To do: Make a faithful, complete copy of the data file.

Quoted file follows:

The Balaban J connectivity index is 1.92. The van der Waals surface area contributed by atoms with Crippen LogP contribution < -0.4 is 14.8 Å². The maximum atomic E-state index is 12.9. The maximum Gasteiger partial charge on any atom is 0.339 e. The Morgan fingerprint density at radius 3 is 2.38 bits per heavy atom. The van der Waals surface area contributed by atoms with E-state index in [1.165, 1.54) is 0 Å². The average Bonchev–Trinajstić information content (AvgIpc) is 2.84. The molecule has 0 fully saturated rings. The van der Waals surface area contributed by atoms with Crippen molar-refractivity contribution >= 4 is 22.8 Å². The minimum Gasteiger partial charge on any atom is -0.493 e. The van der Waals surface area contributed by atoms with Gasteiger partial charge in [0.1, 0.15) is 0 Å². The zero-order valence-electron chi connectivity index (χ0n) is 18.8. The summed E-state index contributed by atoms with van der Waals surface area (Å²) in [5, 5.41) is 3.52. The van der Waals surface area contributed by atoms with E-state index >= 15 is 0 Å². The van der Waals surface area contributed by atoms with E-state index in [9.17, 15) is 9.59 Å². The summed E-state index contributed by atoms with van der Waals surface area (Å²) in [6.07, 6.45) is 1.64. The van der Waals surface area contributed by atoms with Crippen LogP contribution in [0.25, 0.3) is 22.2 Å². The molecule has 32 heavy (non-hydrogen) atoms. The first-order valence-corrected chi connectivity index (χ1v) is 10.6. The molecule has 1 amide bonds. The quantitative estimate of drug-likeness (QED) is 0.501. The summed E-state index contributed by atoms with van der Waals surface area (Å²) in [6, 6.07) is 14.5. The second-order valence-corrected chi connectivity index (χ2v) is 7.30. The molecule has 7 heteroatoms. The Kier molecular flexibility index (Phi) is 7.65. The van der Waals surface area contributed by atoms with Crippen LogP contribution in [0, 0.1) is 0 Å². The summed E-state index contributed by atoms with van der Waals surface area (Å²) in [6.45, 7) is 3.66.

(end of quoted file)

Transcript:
The Balaban J connectivity index is 1.92. The van der Waals surface area contributed by atoms with Crippen LogP contribution < -0.4 is 14.8 Å². The maximum atomic E-state index is 12.9. The maximum Gasteiger partial charge on any atom is 0.339 e. The Morgan fingerprint density at radius 3 is 2.38 bits per heavy atom. The van der Waals surface area contributed by atoms with E-state index in [1.165, 1.54) is 0 Å². The average Bonchev–Trinajstić information content (AvgIpc) is 2.84. The molecule has 0 fully saturated rings. The van der Waals surface area contributed by atoms with Crippen molar-refractivity contribution >= 4 is 22.8 Å². The minimum Gasteiger partial charge on any atom is -0.493 e. The van der Waals surface area contributed by atoms with Gasteiger partial charge in [0.1, 0.15) is 0 Å². The zero-order valence-electron chi connectivity index (χ0n) is 18.8. The summed E-state index contributed by atoms with van der Waals surface area (Å²) in [5, 5.41) is 3.52. The van der Waals surface area contributed by atoms with E-state index >= 15 is 0 Å². The van der Waals surface area contributed by atoms with E-state index in [9.17, 15) is 9.59 Å². The summed E-state index contributed by atoms with van der Waals surface area (Å²) in [6.07, 6.45) is 1.64. The van der Waals surface area contributed by atoms with Crippen LogP contribution in [0.25, 0.3) is 22.2 Å². The molecule has 32 heavy (non-hydrogen) atoms. The first-order valence-corrected chi connectivity index (χ1v) is 10.6. The molecule has 1 amide bonds. The quantitative estimate of drug-likeness (QED) is 0.501. The summed E-state index contributed by atoms with van der Waals surface area (Å²) in [6, 6.07) is 14.5. The second-order valence-corrected chi connectivity index (χ2v) is 7.30. The molecule has 7 heteroatoms. The Kier molecular flexibility index (Phi) is 7.65. The van der Waals surface area contributed by atoms with Crippen LogP contribution in [0, 0.1) is 0 Å². The summed E-state index contributed by atoms with van der Waals surface area (Å²) in [6.45, 7) is 3.66.